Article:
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eature of fashion, not in the intimacy of her inner living and full significance.
This is as much and as absolutely convention as any tricking out of ladies as Dresden shepherdesses, and the more subtle in that it is the less obvious; as much convention as any painting of large eyes or rose-bud mouths. It is as misleading as convention. But it is the basis of a woman's life; and, in that, it is true.
Boucher has been blamed for being conventional; is often sneered at as the arch-make-believe. But when he painted women he painted them as men really see them with their masks off, and with all their allure of femininity. This sneer of convention is a two-edged sword.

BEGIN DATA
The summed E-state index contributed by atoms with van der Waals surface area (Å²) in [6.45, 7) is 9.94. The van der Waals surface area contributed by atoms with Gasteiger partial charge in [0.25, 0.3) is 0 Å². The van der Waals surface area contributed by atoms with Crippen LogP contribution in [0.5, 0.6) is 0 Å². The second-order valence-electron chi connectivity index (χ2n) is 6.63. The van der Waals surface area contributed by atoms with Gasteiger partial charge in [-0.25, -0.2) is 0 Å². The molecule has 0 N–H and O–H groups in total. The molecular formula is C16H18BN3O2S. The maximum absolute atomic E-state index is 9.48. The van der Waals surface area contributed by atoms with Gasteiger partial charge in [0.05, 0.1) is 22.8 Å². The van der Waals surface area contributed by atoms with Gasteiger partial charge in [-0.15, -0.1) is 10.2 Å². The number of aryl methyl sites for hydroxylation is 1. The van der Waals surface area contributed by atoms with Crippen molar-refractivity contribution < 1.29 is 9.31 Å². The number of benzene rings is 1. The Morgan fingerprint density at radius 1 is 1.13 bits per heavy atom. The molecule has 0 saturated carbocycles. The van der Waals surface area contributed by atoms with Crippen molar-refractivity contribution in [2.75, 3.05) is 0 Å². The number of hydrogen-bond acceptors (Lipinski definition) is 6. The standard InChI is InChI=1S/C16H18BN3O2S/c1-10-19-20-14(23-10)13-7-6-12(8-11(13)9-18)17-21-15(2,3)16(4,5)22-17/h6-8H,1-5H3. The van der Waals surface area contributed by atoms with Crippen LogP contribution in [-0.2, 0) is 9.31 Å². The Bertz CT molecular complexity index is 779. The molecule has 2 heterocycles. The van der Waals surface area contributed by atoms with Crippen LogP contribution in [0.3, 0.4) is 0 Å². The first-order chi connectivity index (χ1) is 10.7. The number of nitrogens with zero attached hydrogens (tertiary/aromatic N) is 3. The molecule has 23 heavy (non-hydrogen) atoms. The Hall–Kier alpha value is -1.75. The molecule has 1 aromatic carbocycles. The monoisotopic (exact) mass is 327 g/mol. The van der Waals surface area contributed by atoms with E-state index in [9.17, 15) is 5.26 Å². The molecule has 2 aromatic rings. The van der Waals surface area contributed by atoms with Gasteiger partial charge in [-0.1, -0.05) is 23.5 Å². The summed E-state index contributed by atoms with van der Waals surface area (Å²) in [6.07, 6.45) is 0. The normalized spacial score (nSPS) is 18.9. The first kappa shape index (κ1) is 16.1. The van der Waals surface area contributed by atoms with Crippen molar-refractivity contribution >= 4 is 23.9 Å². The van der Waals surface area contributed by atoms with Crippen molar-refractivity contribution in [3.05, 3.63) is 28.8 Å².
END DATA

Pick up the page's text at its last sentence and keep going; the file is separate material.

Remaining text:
In the year that they found Boucher dead, seated at his easel before an unfinished canvas of Venus, this girl of fifteen discovered herself celebrated; saw her studio invaded by the flower of the world of fashion; the women of the nobility at the French Court visiting her; the exclusive doors of the Faubourg St. Germain thrown o